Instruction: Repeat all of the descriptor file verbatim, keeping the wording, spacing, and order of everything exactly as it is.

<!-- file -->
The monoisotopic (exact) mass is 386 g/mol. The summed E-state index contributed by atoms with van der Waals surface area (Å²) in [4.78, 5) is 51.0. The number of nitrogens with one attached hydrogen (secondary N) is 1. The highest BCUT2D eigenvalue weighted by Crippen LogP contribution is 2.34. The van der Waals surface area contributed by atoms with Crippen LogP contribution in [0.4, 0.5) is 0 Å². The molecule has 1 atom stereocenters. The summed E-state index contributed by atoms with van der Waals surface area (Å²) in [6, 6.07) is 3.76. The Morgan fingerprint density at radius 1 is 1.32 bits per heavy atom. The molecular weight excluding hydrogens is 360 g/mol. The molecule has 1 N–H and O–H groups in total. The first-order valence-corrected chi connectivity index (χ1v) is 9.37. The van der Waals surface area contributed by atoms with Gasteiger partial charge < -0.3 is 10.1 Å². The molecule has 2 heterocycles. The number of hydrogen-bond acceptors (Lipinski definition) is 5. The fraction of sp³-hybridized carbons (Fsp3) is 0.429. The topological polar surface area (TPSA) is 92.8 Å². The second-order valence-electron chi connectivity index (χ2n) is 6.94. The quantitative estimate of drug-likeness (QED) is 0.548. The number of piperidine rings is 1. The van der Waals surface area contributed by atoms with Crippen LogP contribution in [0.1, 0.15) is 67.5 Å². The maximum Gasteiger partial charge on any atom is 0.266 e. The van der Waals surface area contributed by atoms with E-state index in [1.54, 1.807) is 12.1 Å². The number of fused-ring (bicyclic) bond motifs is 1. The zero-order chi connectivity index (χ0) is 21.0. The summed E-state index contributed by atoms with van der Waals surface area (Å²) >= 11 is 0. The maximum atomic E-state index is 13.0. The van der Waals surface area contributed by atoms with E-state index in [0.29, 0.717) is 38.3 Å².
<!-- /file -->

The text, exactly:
The monoisotopic (exact) mass is 386 g/mol. The summed E-state index contributed by atoms with van der Waals surface area (Å²) in [4.78, 5) is 51.0. The number of nitrogens with one attached hydrogen (secondary N) is 1. The highest BCUT2D eigenvalue weighted by Crippen LogP contribution is 2.34. The van der Waals surface area contributed by atoms with Crippen LogP contribution in [0.4, 0.5) is 0 Å². The molecule has 1 atom stereocenters. The summed E-state index contributed by atoms with van der Waals surface area (Å²) in [6, 6.07) is 3.76. The Morgan fingerprint density at radius 1 is 1.32 bits per heavy atom. The molecular weight excluding hydrogens is 360 g/mol. The molecule has 1 N–H and O–H groups in total. The first-order valence-corrected chi connectivity index (χ1v) is 9.37. The van der Waals surface area contributed by atoms with Gasteiger partial charge < -0.3 is 10.1 Å². The molecule has 2 heterocycles. The number of hydrogen-bond acceptors (Lipinski definition) is 5. The fraction of sp³-hybridized carbons (Fsp3) is 0.429. The topological polar surface area (TPSA) is 92.8 Å². The second-order valence-electron chi connectivity index (χ2n) is 6.94. The quantitative estimate of drug-likeness (QED) is 0.548. The number of piperidine rings is 1. The van der Waals surface area contributed by atoms with Crippen LogP contribution in [0.1, 0.15) is 67.5 Å². The maximum Gasteiger partial charge on any atom is 0.266 e. The van der Waals surface area contributed by atoms with E-state index in [1.54, 1.807) is 12.1 Å². The number of fused-ring (bicyclic) bond motifs is 1. The zero-order chi connectivity index (χ0) is 21.0. The summed E-state index contributed by atoms with van der Waals surface area (Å²) >= 11 is 0. The maximum atomic E-state index is 13.0. The van der Waals surface area contributed by atoms with E-state index in [0.29, 0.717) is 38.3 Å².